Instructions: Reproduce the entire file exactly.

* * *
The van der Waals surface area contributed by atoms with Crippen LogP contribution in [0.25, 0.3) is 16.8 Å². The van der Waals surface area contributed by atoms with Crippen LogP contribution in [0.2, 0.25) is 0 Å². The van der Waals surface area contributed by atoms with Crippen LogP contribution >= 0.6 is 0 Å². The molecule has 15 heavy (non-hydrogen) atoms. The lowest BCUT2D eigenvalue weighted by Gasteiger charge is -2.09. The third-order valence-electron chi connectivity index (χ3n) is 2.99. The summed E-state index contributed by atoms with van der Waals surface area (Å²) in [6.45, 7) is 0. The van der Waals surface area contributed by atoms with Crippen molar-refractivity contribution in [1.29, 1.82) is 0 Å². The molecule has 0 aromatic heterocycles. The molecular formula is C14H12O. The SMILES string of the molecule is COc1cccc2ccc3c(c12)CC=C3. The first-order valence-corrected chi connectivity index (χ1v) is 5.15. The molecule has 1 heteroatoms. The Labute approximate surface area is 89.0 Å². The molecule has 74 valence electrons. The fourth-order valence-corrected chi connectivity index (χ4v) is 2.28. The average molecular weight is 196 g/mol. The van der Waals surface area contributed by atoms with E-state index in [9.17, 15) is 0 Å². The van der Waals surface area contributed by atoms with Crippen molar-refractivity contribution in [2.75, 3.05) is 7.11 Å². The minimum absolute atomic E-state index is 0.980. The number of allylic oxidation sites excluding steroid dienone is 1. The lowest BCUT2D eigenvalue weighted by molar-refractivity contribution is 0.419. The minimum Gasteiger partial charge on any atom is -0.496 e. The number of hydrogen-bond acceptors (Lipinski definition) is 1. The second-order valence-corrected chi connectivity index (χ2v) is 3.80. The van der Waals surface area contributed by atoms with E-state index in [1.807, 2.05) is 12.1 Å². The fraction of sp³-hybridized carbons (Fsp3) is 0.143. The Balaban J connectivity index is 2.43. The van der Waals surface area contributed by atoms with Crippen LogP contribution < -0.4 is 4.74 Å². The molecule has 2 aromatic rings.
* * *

The van der Waals surface area contributed by atoms with Crippen LogP contribution in [0.25, 0.3) is 16.8 Å². The van der Waals surface area contributed by atoms with Crippen LogP contribution in [0.2, 0.25) is 0 Å². The van der Waals surface area contributed by atoms with Crippen LogP contribution >= 0.6 is 0 Å². The molecule has 15 heavy (non-hydrogen) atoms. The lowest BCUT2D eigenvalue weighted by Gasteiger charge is -2.09. The third-order valence-electron chi connectivity index (χ3n) is 2.99. The summed E-state index contributed by atoms with van der Waals surface area (Å²) in [6.45, 7) is 0. The van der Waals surface area contributed by atoms with Crippen molar-refractivity contribution in [1.29, 1.82) is 0 Å². The molecule has 0 aromatic heterocycles. The molecular formula is C14H12O. The SMILES string of the molecule is COc1cccc2ccc3c(c12)CC=C3. The first-order valence-corrected chi connectivity index (χ1v) is 5.15. The molecule has 1 heteroatoms. The Labute approximate surface area is 89.0 Å². The molecule has 74 valence electrons. The fourth-order valence-corrected chi connectivity index (χ4v) is 2.28. The average molecular weight is 196 g/mol. The van der Waals surface area contributed by atoms with E-state index in [9.17, 15) is 0 Å². The van der Waals surface area contributed by atoms with Crippen molar-refractivity contribution in [2.75, 3.05) is 7.11 Å². The minimum absolute atomic E-state index is 0.980. The number of allylic oxidation sites excluding steroid dienone is 1. The lowest BCUT2D eigenvalue weighted by molar-refractivity contribution is 0.419. The minimum Gasteiger partial charge on any atom is -0.496 e. The number of hydrogen-bond acceptors (Lipinski definition) is 1. The second-order valence-corrected chi connectivity index (χ2v) is 3.80. The van der Waals surface area contributed by atoms with E-state index in [1.807, 2.05) is 12.1 Å². The fraction of sp³-hybridized carbons (Fsp3) is 0.143. The Balaban J connectivity index is 2.43. The van der Waals surface area contributed by atoms with Crippen LogP contribution < -0.4 is 4.74 Å². The molecule has 2 aromatic rings.